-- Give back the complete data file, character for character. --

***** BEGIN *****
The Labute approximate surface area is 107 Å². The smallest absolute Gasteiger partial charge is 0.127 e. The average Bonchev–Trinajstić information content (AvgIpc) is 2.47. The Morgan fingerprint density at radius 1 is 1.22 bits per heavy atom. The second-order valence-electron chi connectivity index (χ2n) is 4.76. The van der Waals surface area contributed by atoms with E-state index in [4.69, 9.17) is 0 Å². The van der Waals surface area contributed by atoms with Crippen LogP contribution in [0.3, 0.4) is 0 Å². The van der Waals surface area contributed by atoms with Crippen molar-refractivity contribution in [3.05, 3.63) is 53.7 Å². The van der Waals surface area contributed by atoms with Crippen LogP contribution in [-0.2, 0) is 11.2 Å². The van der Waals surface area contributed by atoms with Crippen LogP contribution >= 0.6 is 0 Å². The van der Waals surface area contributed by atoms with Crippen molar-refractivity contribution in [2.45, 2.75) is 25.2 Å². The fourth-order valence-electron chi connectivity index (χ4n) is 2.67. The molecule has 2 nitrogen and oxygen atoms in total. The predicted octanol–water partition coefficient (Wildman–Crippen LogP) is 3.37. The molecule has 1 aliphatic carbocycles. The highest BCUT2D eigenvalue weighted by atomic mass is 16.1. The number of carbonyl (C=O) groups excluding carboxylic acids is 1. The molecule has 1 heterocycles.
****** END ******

The Labute approximate surface area is 107 Å². The smallest absolute Gasteiger partial charge is 0.127 e. The average Bonchev–Trinajstić information content (AvgIpc) is 2.47. The Morgan fingerprint density at radius 1 is 1.22 bits per heavy atom. The second-order valence-electron chi connectivity index (χ2n) is 4.76. The van der Waals surface area contributed by atoms with E-state index in [4.69, 9.17) is 0 Å². The van der Waals surface area contributed by atoms with Crippen LogP contribution in [0.3, 0.4) is 0 Å². The van der Waals surface area contributed by atoms with Crippen molar-refractivity contribution in [3.05, 3.63) is 53.7 Å². The van der Waals surface area contributed by atoms with Crippen LogP contribution in [-0.2, 0) is 11.2 Å². The van der Waals surface area contributed by atoms with Crippen LogP contribution >= 0.6 is 0 Å². The van der Waals surface area contributed by atoms with Crippen molar-refractivity contribution in [2.45, 2.75) is 25.2 Å². The fourth-order valence-electron chi connectivity index (χ4n) is 2.67. The molecule has 2 nitrogen and oxygen atoms in total. The predicted octanol–water partition coefficient (Wildman–Crippen LogP) is 3.37. The molecule has 1 aliphatic carbocycles. The highest BCUT2D eigenvalue weighted by atomic mass is 16.1. The number of carbonyl (C=O) groups excluding carboxylic acids is 1. The molecule has 1 heterocycles.